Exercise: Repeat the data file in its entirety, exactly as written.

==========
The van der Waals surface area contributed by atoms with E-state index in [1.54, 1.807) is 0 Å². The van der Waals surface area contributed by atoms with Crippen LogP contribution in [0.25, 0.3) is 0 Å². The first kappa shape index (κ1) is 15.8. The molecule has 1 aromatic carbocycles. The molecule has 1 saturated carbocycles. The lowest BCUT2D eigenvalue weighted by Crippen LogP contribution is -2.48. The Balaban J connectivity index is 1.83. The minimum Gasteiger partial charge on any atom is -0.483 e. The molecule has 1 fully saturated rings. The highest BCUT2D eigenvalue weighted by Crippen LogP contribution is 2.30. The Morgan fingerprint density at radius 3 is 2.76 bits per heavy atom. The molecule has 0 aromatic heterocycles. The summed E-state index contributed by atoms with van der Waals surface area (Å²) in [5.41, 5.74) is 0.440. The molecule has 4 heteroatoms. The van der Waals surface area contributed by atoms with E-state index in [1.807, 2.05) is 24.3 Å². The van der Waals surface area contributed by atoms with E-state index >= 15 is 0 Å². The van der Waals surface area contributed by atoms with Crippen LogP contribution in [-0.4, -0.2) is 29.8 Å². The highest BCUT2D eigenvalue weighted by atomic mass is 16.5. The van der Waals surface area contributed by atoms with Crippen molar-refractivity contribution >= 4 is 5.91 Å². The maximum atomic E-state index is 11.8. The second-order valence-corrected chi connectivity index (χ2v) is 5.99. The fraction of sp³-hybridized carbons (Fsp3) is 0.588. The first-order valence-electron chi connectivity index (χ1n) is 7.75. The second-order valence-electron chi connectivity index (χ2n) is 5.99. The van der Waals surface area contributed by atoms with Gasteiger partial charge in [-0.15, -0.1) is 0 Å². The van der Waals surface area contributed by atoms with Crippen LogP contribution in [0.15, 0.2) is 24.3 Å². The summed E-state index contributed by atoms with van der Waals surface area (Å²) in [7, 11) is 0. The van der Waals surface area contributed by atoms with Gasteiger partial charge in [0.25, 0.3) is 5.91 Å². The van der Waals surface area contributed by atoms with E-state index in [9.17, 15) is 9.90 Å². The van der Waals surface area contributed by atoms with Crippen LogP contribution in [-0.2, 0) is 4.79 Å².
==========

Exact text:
The van der Waals surface area contributed by atoms with E-state index in [1.54, 1.807) is 0 Å². The van der Waals surface area contributed by atoms with Crippen LogP contribution in [0.25, 0.3) is 0 Å². The first kappa shape index (κ1) is 15.8. The molecule has 1 aromatic carbocycles. The molecule has 1 saturated carbocycles. The lowest BCUT2D eigenvalue weighted by Crippen LogP contribution is -2.48. The Balaban J connectivity index is 1.83. The minimum Gasteiger partial charge on any atom is -0.483 e. The molecule has 1 fully saturated rings. The highest BCUT2D eigenvalue weighted by Crippen LogP contribution is 2.30. The Morgan fingerprint density at radius 3 is 2.76 bits per heavy atom. The molecule has 0 aromatic heterocycles. The summed E-state index contributed by atoms with van der Waals surface area (Å²) in [5.41, 5.74) is 0.440. The molecule has 4 heteroatoms. The van der Waals surface area contributed by atoms with E-state index in [1.807, 2.05) is 24.3 Å². The van der Waals surface area contributed by atoms with E-state index >= 15 is 0 Å². The van der Waals surface area contributed by atoms with Crippen LogP contribution in [-0.4, -0.2) is 29.8 Å². The highest BCUT2D eigenvalue weighted by atomic mass is 16.5. The van der Waals surface area contributed by atoms with Crippen molar-refractivity contribution >= 4 is 5.91 Å². The maximum atomic E-state index is 11.8. The second-order valence-corrected chi connectivity index (χ2v) is 5.99. The fraction of sp³-hybridized carbons (Fsp3) is 0.588. The first-order valence-electron chi connectivity index (χ1n) is 7.75. The second-order valence-electron chi connectivity index (χ2n) is 5.99. The van der Waals surface area contributed by atoms with Gasteiger partial charge in [-0.15, -0.1) is 0 Å². The van der Waals surface area contributed by atoms with Crippen LogP contribution in [0.15, 0.2) is 24.3 Å². The summed E-state index contributed by atoms with van der Waals surface area (Å²) in [7, 11) is 0. The van der Waals surface area contributed by atoms with Gasteiger partial charge in [0.25, 0.3) is 5.91 Å². The van der Waals surface area contributed by atoms with E-state index in [9.17, 15) is 9.90 Å². The van der Waals surface area contributed by atoms with Crippen LogP contribution in [-0.2, 0) is 4.79 Å².